When the Department of Health and Human Services agreed to pay for 40% of the cost of a new Novartis ($NVS) plant to reserve space for making vaccines in case of a pandemic, it was a pretty good deal for the Swiss company. But the county that houses the plant thinks Novartis is getting too much of a deal.
An appeals court in North Carolina will now decide if the company is entitled to an exemption on real property taxes for the 40% ostensibly owned by the federal government for now, reports the Charlotte/Raleigh CityBizList.
The matter started in 2006, when the town of Holly Springs, NC, gave Novartis land on which to build its vaccine plant. In 2009, HHS offered to pay $316 million, which was 40% of the cost, and to buy up to 96 million flu vaccines a year from Novartis when the plant was operating. Earlier reports pegged the contract amount at $486 million. In exchange, HHS got the right to produce flu vaccine in the plant in case of a flu pandemic, CityBizList reports. For whatever reason, the terms are that HHS owns 40% of the property until it is built and then Novartis gets full ownership.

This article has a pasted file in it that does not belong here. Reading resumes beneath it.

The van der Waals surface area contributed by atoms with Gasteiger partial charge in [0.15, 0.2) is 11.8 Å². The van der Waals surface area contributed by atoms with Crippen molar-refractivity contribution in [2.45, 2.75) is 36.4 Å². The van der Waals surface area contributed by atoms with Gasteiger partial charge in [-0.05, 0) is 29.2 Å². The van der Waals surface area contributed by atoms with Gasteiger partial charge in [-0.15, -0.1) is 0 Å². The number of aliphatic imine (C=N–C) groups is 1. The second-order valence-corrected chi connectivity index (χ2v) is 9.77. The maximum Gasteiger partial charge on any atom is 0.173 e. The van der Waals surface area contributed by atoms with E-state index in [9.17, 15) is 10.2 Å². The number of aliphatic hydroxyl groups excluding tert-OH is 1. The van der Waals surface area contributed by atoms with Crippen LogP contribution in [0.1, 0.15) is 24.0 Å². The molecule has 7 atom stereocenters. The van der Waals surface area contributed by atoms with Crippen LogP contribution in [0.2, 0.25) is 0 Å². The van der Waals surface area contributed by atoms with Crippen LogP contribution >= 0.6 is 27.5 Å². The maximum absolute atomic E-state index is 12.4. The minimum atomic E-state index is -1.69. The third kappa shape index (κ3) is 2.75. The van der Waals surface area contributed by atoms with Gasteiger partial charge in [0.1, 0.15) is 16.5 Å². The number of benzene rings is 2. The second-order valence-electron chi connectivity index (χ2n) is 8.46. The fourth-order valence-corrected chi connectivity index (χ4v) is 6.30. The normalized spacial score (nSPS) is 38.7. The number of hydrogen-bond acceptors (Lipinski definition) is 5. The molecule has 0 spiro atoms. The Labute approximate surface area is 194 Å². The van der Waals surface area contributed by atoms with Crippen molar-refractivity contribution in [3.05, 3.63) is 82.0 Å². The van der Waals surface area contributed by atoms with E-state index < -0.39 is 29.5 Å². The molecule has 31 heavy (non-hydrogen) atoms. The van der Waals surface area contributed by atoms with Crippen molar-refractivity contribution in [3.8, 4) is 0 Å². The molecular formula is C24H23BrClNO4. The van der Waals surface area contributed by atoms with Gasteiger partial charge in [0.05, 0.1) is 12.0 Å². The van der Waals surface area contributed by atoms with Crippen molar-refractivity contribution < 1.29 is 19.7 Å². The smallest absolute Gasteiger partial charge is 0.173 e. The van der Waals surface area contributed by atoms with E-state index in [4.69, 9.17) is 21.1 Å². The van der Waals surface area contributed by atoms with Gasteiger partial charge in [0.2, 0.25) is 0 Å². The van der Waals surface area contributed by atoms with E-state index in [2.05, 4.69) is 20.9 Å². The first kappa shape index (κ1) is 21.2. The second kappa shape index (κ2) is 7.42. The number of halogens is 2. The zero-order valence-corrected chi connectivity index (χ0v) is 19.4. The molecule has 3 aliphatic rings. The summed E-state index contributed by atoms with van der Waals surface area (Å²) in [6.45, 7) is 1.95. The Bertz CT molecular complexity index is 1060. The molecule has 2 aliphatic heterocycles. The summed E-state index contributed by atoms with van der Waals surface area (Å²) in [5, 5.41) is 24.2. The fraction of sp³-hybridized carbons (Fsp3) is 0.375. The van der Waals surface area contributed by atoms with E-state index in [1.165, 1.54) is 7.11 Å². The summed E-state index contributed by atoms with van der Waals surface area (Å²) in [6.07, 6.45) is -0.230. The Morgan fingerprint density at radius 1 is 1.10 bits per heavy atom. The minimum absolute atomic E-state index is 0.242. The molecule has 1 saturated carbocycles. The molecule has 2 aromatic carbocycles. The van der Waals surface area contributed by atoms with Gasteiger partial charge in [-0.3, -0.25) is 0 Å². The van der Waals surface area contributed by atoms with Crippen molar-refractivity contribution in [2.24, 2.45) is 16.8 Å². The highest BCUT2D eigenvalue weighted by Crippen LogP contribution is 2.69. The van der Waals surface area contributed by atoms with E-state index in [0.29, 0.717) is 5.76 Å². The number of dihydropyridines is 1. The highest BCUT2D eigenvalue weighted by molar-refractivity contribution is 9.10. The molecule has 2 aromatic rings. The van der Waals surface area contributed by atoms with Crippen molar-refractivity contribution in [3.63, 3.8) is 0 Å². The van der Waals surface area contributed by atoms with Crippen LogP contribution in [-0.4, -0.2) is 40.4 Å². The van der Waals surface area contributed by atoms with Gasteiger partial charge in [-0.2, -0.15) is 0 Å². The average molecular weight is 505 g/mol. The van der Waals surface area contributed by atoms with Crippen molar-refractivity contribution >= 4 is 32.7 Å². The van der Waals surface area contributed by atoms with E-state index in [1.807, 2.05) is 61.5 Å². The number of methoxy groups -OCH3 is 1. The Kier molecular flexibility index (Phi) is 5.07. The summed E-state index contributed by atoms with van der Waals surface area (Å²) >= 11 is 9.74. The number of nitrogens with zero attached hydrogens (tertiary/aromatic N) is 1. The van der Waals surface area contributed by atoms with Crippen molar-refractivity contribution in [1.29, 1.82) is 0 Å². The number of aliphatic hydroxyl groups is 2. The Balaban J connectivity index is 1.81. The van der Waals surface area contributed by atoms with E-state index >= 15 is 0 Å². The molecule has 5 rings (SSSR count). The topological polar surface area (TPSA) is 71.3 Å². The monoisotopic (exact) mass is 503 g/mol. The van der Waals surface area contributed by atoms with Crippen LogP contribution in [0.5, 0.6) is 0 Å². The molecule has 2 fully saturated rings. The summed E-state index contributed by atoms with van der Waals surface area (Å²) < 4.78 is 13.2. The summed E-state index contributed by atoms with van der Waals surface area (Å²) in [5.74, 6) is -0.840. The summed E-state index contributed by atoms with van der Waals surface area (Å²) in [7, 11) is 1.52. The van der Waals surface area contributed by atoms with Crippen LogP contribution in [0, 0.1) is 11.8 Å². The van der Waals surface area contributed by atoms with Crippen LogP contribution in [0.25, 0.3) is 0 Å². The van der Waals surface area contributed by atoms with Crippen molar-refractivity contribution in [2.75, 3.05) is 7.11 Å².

Novartis contends that the government owned a 40% share in 2010, exempting Novartis from taxes on that portion. The county says HHS doesn't really own the property since Novartis is guaranteed full ownership when it is complete, and even it if does, that does not exempt Novartis from the taxes.
An announcement in December by HHS about the dedication of the plant calls the relationship a public-private partnership that will last at least 25 years. It says the plant is the first in the U.S. to use a faster and more flexible technology to make influenza vaccine using cultured animal cells instead of the conventional process of using fertilized eggs.